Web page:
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After Oxfam Haiti Sexual Misconduct Scandal, Actress Minnie Driver Withdraws Support for the Charity

British actress Minnie Driver has left her role as a celebrity ambassador for Oxfam, after a leaked internal report sunk the charity in a sexual misconduct scandal.

“All I can tell you about this awful revelation about Oxfam is that I am devastated,” Driver tweeted on Tuesday, Feb. 13. “Devastated for the women who were used by people sent there to help them, devastated by the response of an organization that I have been raising awareness for since I was 9 years old.”

In 2011, Oxfam said its country director in Haiti, Roland Van Hauwermeiren, resigned because an internal investigation was launched into the misconduct of a “small number” of its workers in Haiti and he felt he should take “managerial responsibility,” the Independent reported at the time.

But The Times recently reported that it obtainedana internal confidential 2011 report on the “misconduct” that alleged some staffers, including Hauwermeiren and another two in management, were hiring prostitutes in the country devastated by a 2010 earthquake. They acted with a “culture of impunity” the report stated.

The paper talked to several “Oxfam insiders” who said some senior staffers were holding parties at Oxfam-rented guest house with as many as five prostitutes at a time. Three sources were concerned that some of the girls were only 14-16 years old.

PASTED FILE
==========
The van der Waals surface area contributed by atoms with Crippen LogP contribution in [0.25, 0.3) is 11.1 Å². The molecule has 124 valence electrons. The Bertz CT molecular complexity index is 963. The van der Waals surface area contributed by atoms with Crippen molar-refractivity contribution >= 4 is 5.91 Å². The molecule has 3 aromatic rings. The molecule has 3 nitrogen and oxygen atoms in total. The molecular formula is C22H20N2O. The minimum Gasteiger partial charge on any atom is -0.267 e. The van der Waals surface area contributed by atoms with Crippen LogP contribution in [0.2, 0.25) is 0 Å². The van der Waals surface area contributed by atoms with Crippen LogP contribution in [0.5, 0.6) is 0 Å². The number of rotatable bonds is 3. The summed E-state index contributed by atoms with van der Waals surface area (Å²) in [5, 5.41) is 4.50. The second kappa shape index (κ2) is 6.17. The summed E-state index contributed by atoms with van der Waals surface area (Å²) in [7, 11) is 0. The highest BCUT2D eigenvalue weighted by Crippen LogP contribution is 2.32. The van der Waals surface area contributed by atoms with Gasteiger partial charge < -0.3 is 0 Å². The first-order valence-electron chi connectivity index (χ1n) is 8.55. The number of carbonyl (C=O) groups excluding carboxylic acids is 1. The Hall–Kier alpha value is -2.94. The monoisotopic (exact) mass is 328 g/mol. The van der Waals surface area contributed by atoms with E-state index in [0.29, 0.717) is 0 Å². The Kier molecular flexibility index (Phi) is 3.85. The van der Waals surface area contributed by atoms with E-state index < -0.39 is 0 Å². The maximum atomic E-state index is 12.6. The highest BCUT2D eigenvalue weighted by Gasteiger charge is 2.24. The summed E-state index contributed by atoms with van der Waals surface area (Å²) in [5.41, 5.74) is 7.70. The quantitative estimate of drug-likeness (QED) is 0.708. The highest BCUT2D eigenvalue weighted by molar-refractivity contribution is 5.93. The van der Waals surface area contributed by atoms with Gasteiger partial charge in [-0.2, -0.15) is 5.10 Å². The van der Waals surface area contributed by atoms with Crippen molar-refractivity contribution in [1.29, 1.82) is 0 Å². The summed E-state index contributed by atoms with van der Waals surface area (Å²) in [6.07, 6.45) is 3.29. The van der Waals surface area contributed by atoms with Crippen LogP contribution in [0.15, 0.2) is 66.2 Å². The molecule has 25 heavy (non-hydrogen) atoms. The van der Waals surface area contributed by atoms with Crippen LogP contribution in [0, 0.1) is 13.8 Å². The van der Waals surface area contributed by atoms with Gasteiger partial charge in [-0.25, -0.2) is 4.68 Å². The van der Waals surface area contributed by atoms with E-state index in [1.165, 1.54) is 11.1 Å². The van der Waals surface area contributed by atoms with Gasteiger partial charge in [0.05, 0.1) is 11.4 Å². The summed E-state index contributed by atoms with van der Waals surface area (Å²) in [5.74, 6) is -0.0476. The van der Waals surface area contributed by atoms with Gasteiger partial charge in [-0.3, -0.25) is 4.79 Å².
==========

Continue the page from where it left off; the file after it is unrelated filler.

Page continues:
Oxfam told the paper the allegations of underaged prostitutes were ”not proven.”

But the sources said the internal investigation was watered down to only uncover enough to sack the people implicated.

In addition, Hauwermeiren, 68, admitted to having prostitutes brought to a villa in Haiti rented for him by Oxfam, the internal report stated.

In the end, Hauwermeiren and the two staffers from management were allowed to resign. Four others were fired. Even though prostitution is illegal in Haiti, none of their conduct was reported to Haitian authorities because Oxfam assumed no action would be taken anyway in the decimated country.

The charity withheld specifics of the allegations from public to avoid scrutiny, based on what its chief executive, Mark Goldring, told BBC.

“I don’t think it was in anyone’s best interest to be describing the details of the behaviour in a way that was actually going to draw extreme attention to it when what we wanted to do was get on and deliver an aid programme,” he said.

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